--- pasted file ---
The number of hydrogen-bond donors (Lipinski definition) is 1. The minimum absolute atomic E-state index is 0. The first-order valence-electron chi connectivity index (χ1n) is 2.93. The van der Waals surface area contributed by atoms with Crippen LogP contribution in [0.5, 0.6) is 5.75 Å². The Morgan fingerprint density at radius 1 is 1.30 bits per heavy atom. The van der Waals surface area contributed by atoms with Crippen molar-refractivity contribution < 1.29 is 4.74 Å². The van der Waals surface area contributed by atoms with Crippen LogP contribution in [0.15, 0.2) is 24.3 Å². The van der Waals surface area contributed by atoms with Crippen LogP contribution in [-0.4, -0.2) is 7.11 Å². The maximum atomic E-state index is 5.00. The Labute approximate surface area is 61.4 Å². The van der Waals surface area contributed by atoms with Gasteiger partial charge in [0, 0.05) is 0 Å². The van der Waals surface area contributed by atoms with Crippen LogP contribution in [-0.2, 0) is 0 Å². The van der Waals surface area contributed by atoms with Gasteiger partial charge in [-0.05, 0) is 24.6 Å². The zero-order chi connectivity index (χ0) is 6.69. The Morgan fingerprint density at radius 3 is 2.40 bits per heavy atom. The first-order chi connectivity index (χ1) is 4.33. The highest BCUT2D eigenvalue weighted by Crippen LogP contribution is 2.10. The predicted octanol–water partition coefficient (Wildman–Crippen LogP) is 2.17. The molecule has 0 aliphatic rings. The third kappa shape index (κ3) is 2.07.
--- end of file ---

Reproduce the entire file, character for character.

The number of hydrogen-bond donors (Lipinski definition) is 1. The minimum absolute atomic E-state index is 0. The first-order valence-electron chi connectivity index (χ1n) is 2.93. The van der Waals surface area contributed by atoms with Crippen LogP contribution in [0.5, 0.6) is 5.75 Å². The Morgan fingerprint density at radius 1 is 1.30 bits per heavy atom. The van der Waals surface area contributed by atoms with Crippen molar-refractivity contribution < 1.29 is 4.74 Å². The van der Waals surface area contributed by atoms with Crippen LogP contribution in [0.15, 0.2) is 24.3 Å². The van der Waals surface area contributed by atoms with Crippen LogP contribution in [-0.4, -0.2) is 7.11 Å². The maximum atomic E-state index is 5.00. The Labute approximate surface area is 61.4 Å². The van der Waals surface area contributed by atoms with Gasteiger partial charge in [0, 0.05) is 0 Å². The van der Waals surface area contributed by atoms with Crippen LogP contribution in [-0.2, 0) is 0 Å². The van der Waals surface area contributed by atoms with Gasteiger partial charge in [-0.05, 0) is 24.6 Å². The zero-order chi connectivity index (χ0) is 6.69. The Morgan fingerprint density at radius 3 is 2.40 bits per heavy atom. The first-order chi connectivity index (χ1) is 4.33. The highest BCUT2D eigenvalue weighted by Crippen LogP contribution is 2.10. The predicted octanol–water partition coefficient (Wildman–Crippen LogP) is 2.17. The molecule has 0 aliphatic rings. The third kappa shape index (κ3) is 2.07.